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Rocky Shore Trail
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As the name suggest this is the animal component of plankton. The majority are microscopic although in small rockpools it maybe possible to see tiny copepods as tiny dots swimming in a jerky fashion. There are large planktonic creatures, e.g. jellyfish.

Some of these animals will be herbivores eating the diatoms. Nauplii larvae swim rapidly but with quite jerky movement to keep pace with diatoms as they become buoyant and move up the water column. Other species may be carnivorous feeding on the smaller animals. Larval stages of seashore animals are very prolific. Barnacles, limpets, topshells and crabs are just a few of the organisms with such larval forms. Although it is full of food there is a down side to using the plankton. As the larvae enter the plankton they, by definition, cannot determine where they will drift. Inevitably most are lost or eaten. The ocean will take them away from the ideal environment and so fail to become an adult. As a consequence animals using the plankton as a way of feeding and dispersing young will have to produce huge numbers of offspring. Crabs can get close to a million whilst some sea slugs may be four or five times this number.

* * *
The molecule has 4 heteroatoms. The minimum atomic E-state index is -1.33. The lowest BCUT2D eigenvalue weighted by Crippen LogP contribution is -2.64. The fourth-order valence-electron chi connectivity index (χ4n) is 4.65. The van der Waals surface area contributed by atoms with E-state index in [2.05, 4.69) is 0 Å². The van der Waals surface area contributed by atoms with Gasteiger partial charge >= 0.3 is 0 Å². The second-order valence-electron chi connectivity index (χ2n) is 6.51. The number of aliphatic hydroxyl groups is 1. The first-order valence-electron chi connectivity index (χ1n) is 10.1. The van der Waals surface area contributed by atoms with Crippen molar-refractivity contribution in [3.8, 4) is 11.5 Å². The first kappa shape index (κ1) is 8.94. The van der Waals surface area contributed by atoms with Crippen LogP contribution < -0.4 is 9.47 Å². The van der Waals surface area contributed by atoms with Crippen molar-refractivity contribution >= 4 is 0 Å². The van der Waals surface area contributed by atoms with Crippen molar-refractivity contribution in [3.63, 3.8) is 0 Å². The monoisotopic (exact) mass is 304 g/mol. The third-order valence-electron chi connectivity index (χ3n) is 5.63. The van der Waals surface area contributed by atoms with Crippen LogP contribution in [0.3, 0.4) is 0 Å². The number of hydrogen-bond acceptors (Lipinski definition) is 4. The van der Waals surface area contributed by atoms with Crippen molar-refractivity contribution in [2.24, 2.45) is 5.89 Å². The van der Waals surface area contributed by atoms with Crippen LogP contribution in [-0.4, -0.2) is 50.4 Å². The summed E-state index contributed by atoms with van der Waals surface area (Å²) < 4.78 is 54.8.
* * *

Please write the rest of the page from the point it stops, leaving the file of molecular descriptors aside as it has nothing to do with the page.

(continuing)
These larval forms of shore organisms are temporary members of the plankton. Using it for dispersal of young. Some animals have all teh phases of their life living in the plankton, e.g. copepods.

Copepod naupliusCopepod nauplius lava Copepod adult Copepod adult

Buoyancy is an important issue for the animals chasing food. In some like zooea larvae they may have buoyancy aids like spines and swellings that can be expanded. The density of zooplankton is linked to the density of diatoms and often the release of animal young is synchronised with the time of year and blooms.

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